Join Your Community Planning Group to Make San Diego a Better Place to Ride

Posted on: February 17, 2017 Posted by: Bike San Diego Comments: 1

Join Your Community Planning Group to Make San Diego a Better Place to Ride

Once a month volunteer residents in over 50 community planning areas meet to advise the City of San Diego on land use decisions. Community planning groups (CPGs) provide guidance on a wide range of issues, from the large, multi-year community plan updates to individual residential and commercial developments. To learn more about what community groups do and how to get involved, consider attending attending our next member meetup on March 6 at Iron Pig Alehouse in Pacific Beach. Circulate San Diego will be joining BikeSD to discuss how residents can (and should) get involved in local planning groups to help create a world-class city for biking.

How to Join Your Community Group

Any effort to improve bicycling in San Diego is basically a land use decision; therefore, these groups play an important role in making San Diego a world class bicycling city. As an organization, BikeSD, encourages bicycle riders everywhere to join their community groups. While a CPG role is strictly advisory, these groups remain influential. We have highlighted a few recent examples to show how these groups have helped or inhibited our effort to improve bicycle infrastructure in San Diego.

  • In March 2015, Uptown Planners held a special meeting to address the Uptown bikeway. Despite the passionate pleas of bicyclists, the Uptown Planners supported 4 motions that weakened or opposed the planned bikeway. Less than ten weeks later, the SANDAG transportation committee officially created a hole in the planned network by abandoning any improvements in western Hillcrest.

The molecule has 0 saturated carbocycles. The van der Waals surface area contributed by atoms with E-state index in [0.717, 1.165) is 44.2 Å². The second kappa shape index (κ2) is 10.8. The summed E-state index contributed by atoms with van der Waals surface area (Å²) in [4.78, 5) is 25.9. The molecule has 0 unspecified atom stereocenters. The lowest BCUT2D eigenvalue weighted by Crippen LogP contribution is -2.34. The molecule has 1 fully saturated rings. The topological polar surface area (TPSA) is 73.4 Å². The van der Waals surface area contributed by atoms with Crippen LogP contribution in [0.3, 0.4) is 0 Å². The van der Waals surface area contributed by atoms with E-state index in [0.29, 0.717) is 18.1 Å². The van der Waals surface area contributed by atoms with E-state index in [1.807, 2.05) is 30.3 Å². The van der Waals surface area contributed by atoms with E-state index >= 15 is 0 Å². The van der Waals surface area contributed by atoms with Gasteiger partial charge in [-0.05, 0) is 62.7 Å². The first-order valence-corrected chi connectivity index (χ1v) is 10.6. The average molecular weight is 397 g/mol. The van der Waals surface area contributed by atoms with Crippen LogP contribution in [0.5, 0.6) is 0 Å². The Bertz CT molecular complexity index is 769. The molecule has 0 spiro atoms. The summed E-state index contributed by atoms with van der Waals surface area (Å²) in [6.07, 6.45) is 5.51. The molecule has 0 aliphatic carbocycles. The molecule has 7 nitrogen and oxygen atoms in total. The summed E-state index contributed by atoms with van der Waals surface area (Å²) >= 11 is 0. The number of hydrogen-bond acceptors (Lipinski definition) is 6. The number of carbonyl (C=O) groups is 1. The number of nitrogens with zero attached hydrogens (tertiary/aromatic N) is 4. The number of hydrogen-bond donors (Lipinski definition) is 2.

• In the “Complete the Boulevard” study, the need for dedicated bicycle infrastructure were widely ignored. While city staff did study these options, they were excluded after Kensington-Talmadge and City Heights CPGs made it clear that they would only support sharrows (or no bike infrastructure) on El Cajon Boulevard.
  • The ridiculous creation of a hole in the Uptown Bikeway caused advocates to mobilize and join the Uptown CPG (including BikeSD endorsed candidates). The personnel change provided immediate sanity as the board passed a series of motions supporting a continuous east-west corridor. In a passionate defense of 4th and 5th Ave. segments of the planned Uptown Bikeway, former District 3 Councilmember, Todd Gloria, cited these changes in the local CPGs as positive sign of support for the project.
  • City staff has cited the Uptown CPG’s motion to close the “Gap” when presenting the proposed “Hillcrest Gap” solution.
  • The planned transformation of downtown San Diego’s streets, Downtown Mobility plan, was supported by the Downtown CPG. The San Diego City Council unanimously supported the plan in June of 2016.  

Every community in San Diego should be a great place to safely ride a bike. Community planning groups play a large role in whether that happens. Whether it is advocating for secure bike parking at a new development or supporting a road diet, we need support (even minority support) on CPGs. If your community has either an upcoming community plan update (Clairemont, Old Town/Midway, Kearny Mesa) or is home to one of SANDAG’s early action bicycle projects, your CPGs will play a very important role in our transportation future.  

Each planning group has slightly unique eligibility rules for elections. All CPGs hold elections in March. If you choose not to join a CPG, please consider voting (and bring friends) for bicycle friendly candidates!!

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